The first edition of Practical Financial Modelling was written as something of a handbook: a compilation of everything we felt people working with complicated models needed to know to be able to deliver and function at the top of their field. It was, in many ways, a direct reflection of what I was teaching to financial modellers in the courses we offered at the time at Operis: how to ensure accuracy, avoid errors, and structure work in a clear way. The book expanded on the theories and techniques of best practice we introduced in our short courses and added deeper explanations, examples and more illustrations.

It quickly became clear that the lessons in the book had appeal beyond modelling professionals working on the front lines. In fact, when I released the next edition three years later, the idea was that the increasing use of models by other parts of the financial chain created new questions: managers needed to interpret the models and understand the means by which the analysis was constructed. This second edition, which came out in 2008, served – I hope – as a useful resource during an admittedly difficult period for people working in finance across the world.

Now, seven years on, the book has been updated again. The world of modelling itself is shifting. The enquiries we at Operis now receive have more to do with how models can be understood, interrogated and used to support decisions, beyond a simple assurance of the ‘numbers’ being sound. An ever wider audience is hungry for the tools to properly comprehend models and understand what they actually tell readers in context.

The new edition emphasises the modelling environment which surrounds the modelling process. The ‘process’ remains the old hands on, comprehensive guidance to creating high quality, robust and stable models. The modelling ‘environment’ section (which opens the book) now examines the context in which the modelling takes place. To make it as clear as possible, this has been subdivided into three sections: quality assurance, quality control and (the really important bit!) model review.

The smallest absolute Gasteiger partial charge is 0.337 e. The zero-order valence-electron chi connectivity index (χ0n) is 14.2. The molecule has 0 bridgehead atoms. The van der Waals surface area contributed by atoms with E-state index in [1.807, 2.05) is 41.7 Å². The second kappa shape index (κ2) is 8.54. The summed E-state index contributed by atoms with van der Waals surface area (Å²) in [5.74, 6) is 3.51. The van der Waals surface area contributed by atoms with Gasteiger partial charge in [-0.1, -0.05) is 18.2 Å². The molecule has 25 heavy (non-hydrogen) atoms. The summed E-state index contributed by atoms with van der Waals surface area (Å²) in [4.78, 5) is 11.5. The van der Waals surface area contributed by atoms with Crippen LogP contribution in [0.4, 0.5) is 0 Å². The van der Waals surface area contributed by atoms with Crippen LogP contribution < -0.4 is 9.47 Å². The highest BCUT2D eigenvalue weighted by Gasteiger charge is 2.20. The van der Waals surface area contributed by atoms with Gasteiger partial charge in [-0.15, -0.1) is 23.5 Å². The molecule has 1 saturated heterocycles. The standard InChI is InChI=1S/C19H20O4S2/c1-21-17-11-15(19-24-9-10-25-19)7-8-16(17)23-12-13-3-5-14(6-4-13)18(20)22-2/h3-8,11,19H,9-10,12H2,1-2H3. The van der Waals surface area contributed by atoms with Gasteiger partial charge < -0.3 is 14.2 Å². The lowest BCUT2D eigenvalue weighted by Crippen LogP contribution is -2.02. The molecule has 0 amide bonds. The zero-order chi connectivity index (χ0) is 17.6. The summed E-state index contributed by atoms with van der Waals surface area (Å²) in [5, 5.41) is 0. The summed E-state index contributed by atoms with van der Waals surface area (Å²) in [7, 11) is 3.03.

In modelling, quality assurance is about understanding the space in which the modelling takes place. It’s the alignment of business concerns and business strategy with the use of models by people at the senior level for decision making. Executives at this level don’t require the same level of hands-on tinkering with the spreadsheet itself, but have a great need to be able to understand the purpose and intended use of the model. This is an essential prerequisite to evaluating the analysis.

The ‘quality control’ section provides the next vital step in being able to trust how models have been built, as far as a senior perspective is concerned. Recognising that a model has been prepared to specific methodologies or standards is important, but unfortunately this is often taken as assurance that the model is entirely fit for purpose. Proper quality control is more than simply ensuring adherence to a set of rules, and is far more about creating an appropriate system that ensures that models are being tested and reviewed.

For most organisations the most enduring quality control method is that of peer review. Regardless of what other checks have been built into the spreadsheet, if a second pair of eyes hasn’t looked at it (whether it be a colleague at the next desk over or an expert level audit by a company like Operis) then model assurance is limited at best; this chapter shows how to make the most of peer review.

The third new chapter then presents the actual techniques of interrogating a model and, although aimed more at the peer reviewer, is for anyone who has that job of checking the spreadsheet. It provides a number of techniques and concepts to both understand the way the model is constructed and to identify the flaws in both logic and analysis that can creep in. We introduce a series of checks that readers can carry out and record which form a key part of the model assurance framework.

In the decade since the first edition deals have become more complex. The massive spreadsheets that have emerged as a result are immensely daunting. It is understandable that many people outside the front line of model building are searching for assurances to build business cases and decisions on these models. If you’re a senior executive, a finance director, a lawyer, or a member of the credit committee, you don’t want to tinker with an expensive, complex spreadsheet. What you do want to do is run robust sensitivities that clearly demonstrate the impact of changing assumptions on the bottom line.

The third edition of Practical Financial Modelling provides the link between understanding the intricacies of hard-core financial modelling at the level of the financial analyst and the assurance required for senior professionals who need to understand and make decisions based on the results of these spreadsheets.

The new edition of Practical Financial Modelling is now available for order.

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Erwan Fournis
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Erwan Fournis
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